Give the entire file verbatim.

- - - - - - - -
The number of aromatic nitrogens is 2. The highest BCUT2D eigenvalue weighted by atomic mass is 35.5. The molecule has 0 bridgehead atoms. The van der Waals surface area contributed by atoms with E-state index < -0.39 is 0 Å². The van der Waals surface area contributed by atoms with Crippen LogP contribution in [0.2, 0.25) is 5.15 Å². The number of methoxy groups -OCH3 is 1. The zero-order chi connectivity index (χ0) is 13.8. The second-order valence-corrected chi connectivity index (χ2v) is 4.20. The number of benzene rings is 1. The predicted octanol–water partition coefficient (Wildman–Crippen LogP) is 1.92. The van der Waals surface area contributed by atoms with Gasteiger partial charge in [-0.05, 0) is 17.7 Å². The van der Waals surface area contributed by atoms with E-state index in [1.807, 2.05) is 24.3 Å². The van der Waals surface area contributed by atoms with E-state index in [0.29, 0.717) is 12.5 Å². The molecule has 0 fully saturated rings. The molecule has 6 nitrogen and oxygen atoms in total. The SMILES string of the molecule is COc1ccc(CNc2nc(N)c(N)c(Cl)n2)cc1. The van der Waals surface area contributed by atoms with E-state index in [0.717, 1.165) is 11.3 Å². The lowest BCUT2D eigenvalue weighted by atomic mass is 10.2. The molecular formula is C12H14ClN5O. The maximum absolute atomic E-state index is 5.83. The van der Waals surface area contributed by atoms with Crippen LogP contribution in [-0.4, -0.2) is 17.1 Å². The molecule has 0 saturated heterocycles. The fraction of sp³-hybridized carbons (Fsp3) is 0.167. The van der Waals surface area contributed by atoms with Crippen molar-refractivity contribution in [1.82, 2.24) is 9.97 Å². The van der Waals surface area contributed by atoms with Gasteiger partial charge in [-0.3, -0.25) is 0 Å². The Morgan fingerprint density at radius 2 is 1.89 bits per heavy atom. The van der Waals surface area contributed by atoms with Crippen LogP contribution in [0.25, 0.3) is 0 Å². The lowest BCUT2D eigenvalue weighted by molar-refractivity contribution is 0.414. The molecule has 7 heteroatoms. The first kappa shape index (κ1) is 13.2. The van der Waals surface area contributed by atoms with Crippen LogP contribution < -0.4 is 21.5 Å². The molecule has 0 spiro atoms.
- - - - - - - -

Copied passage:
The number of aromatic nitrogens is 2. The highest BCUT2D eigenvalue weighted by atomic mass is 35.5. The molecule has 0 bridgehead atoms. The van der Waals surface area contributed by atoms with E-state index < -0.39 is 0 Å². The van der Waals surface area contributed by atoms with Crippen LogP contribution in [0.2, 0.25) is 5.15 Å². The number of methoxy groups -OCH3 is 1. The zero-order chi connectivity index (χ0) is 13.8. The second-order valence-corrected chi connectivity index (χ2v) is 4.20. The number of benzene rings is 1. The predicted octanol–water partition coefficient (Wildman–Crippen LogP) is 1.92. The van der Waals surface area contributed by atoms with Gasteiger partial charge in [-0.05, 0) is 17.7 Å². The van der Waals surface area contributed by atoms with E-state index in [1.807, 2.05) is 24.3 Å². The van der Waals surface area contributed by atoms with E-state index in [0.29, 0.717) is 12.5 Å². The molecule has 0 fully saturated rings. The molecule has 6 nitrogen and oxygen atoms in total. The SMILES string of the molecule is COc1ccc(CNc2nc(N)c(N)c(Cl)n2)cc1. The van der Waals surface area contributed by atoms with E-state index in [0.717, 1.165) is 11.3 Å². The lowest BCUT2D eigenvalue weighted by atomic mass is 10.2. The molecular formula is C12H14ClN5O. The maximum absolute atomic E-state index is 5.83. The van der Waals surface area contributed by atoms with Crippen LogP contribution in [-0.4, -0.2) is 17.1 Å². The molecule has 0 saturated heterocycles. The fraction of sp³-hybridized carbons (Fsp3) is 0.167. The van der Waals surface area contributed by atoms with Crippen molar-refractivity contribution in [1.82, 2.24) is 9.97 Å². The van der Waals surface area contributed by atoms with Gasteiger partial charge in [-0.3, -0.25) is 0 Å². The Morgan fingerprint density at radius 2 is 1.89 bits per heavy atom. The van der Waals surface area contributed by atoms with Crippen LogP contribution in [0.25, 0.3) is 0 Å². The lowest BCUT2D eigenvalue weighted by molar-refractivity contribution is 0.414. The molecule has 7 heteroatoms. The first kappa shape index (κ1) is 13.2. The van der Waals surface area contributed by atoms with Crippen LogP contribution < -0.4 is 21.5 Å². The molecule has 0 spiro atoms.